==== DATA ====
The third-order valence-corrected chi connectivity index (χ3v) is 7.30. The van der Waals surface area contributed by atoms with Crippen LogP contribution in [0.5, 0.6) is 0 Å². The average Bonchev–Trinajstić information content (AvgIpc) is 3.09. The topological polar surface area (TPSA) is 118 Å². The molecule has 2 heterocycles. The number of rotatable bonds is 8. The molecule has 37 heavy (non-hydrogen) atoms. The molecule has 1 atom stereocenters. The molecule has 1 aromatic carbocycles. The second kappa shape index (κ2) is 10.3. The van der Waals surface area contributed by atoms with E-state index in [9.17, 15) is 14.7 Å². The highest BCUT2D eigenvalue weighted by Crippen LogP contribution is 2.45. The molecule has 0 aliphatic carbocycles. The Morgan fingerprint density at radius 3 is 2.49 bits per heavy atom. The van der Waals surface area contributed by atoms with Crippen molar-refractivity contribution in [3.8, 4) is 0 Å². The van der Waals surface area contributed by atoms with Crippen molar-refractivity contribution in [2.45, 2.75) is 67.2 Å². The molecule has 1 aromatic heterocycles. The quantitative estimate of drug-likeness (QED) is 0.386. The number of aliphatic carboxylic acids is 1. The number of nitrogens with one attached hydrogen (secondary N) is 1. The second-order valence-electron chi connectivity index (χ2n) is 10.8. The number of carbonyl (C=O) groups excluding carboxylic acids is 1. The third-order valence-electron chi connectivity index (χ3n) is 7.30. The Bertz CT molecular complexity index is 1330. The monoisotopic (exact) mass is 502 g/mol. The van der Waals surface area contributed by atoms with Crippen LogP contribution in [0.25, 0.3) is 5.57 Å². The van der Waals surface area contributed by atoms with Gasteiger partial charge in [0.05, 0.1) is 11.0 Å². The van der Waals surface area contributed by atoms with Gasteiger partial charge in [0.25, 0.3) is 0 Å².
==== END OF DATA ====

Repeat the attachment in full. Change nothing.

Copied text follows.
The third-order valence-corrected chi connectivity index (χ3v) is 7.30. The van der Waals surface area contributed by atoms with Crippen LogP contribution in [0.5, 0.6) is 0 Å². The average Bonchev–Trinajstić information content (AvgIpc) is 3.09. The topological polar surface area (TPSA) is 118 Å². The molecule has 2 heterocycles. The number of rotatable bonds is 8. The molecule has 37 heavy (non-hydrogen) atoms. The molecule has 1 atom stereocenters. The molecule has 1 aromatic carbocycles. The second kappa shape index (κ2) is 10.3. The van der Waals surface area contributed by atoms with E-state index in [9.17, 15) is 14.7 Å². The highest BCUT2D eigenvalue weighted by Crippen LogP contribution is 2.45. The molecule has 0 aliphatic carbocycles. The Morgan fingerprint density at radius 3 is 2.49 bits per heavy atom. The van der Waals surface area contributed by atoms with Crippen molar-refractivity contribution in [3.8, 4) is 0 Å². The van der Waals surface area contributed by atoms with Crippen molar-refractivity contribution in [2.45, 2.75) is 67.2 Å². The molecule has 1 aromatic heterocycles. The quantitative estimate of drug-likeness (QED) is 0.386. The number of aliphatic carboxylic acids is 1. The number of nitrogens with one attached hydrogen (secondary N) is 1. The second-order valence-electron chi connectivity index (χ2n) is 10.8. The number of carbonyl (C=O) groups excluding carboxylic acids is 1. The third-order valence-electron chi connectivity index (χ3n) is 7.30. The Bertz CT molecular complexity index is 1330. The monoisotopic (exact) mass is 502 g/mol. The van der Waals surface area contributed by atoms with Crippen LogP contribution in [0.25, 0.3) is 5.57 Å². The van der Waals surface area contributed by atoms with Gasteiger partial charge in [0.05, 0.1) is 11.0 Å². The van der Waals surface area contributed by atoms with Gasteiger partial charge in [0.25, 0.3) is 0 Å².